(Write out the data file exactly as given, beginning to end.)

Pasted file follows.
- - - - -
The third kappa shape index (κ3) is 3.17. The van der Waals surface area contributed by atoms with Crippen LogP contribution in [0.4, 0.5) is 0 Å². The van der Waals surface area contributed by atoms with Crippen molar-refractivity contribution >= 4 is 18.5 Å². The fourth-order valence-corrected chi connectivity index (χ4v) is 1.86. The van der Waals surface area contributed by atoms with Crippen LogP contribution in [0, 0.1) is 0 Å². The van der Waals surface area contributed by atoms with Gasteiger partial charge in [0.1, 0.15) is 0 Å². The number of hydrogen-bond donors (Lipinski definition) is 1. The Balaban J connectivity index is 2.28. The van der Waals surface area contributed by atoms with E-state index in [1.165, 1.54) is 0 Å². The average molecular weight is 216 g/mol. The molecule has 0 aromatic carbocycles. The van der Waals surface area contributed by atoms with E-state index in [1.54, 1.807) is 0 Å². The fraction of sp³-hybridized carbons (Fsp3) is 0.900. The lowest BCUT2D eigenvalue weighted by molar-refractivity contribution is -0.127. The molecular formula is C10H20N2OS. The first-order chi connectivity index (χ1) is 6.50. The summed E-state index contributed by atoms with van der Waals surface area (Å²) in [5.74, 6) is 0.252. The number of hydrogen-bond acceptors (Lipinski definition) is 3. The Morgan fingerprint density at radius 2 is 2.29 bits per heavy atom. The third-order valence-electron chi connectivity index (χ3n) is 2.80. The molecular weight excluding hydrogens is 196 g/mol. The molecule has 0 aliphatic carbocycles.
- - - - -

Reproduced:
The third kappa shape index (κ3) is 3.17. The van der Waals surface area contributed by atoms with Crippen LogP contribution in [0.4, 0.5) is 0 Å². The van der Waals surface area contributed by atoms with Crippen molar-refractivity contribution >= 4 is 18.5 Å². The fourth-order valence-corrected chi connectivity index (χ4v) is 1.86. The van der Waals surface area contributed by atoms with Crippen LogP contribution in [0, 0.1) is 0 Å². The van der Waals surface area contributed by atoms with Gasteiger partial charge in [0.1, 0.15) is 0 Å². The number of hydrogen-bond donors (Lipinski definition) is 1. The Balaban J connectivity index is 2.28. The van der Waals surface area contributed by atoms with E-state index in [1.165, 1.54) is 0 Å². The average molecular weight is 216 g/mol. The molecule has 0 aromatic carbocycles. The van der Waals surface area contributed by atoms with E-state index in [1.54, 1.807) is 0 Å². The fraction of sp³-hybridized carbons (Fsp3) is 0.900. The lowest BCUT2D eigenvalue weighted by molar-refractivity contribution is -0.127. The molecular formula is C10H20N2OS. The first-order chi connectivity index (χ1) is 6.50. The summed E-state index contributed by atoms with van der Waals surface area (Å²) in [5.74, 6) is 0.252. The number of hydrogen-bond acceptors (Lipinski definition) is 3. The Morgan fingerprint density at radius 2 is 2.29 bits per heavy atom. The third-order valence-electron chi connectivity index (χ3n) is 2.80. The molecular weight excluding hydrogens is 196 g/mol. The molecule has 0 aliphatic carbocycles.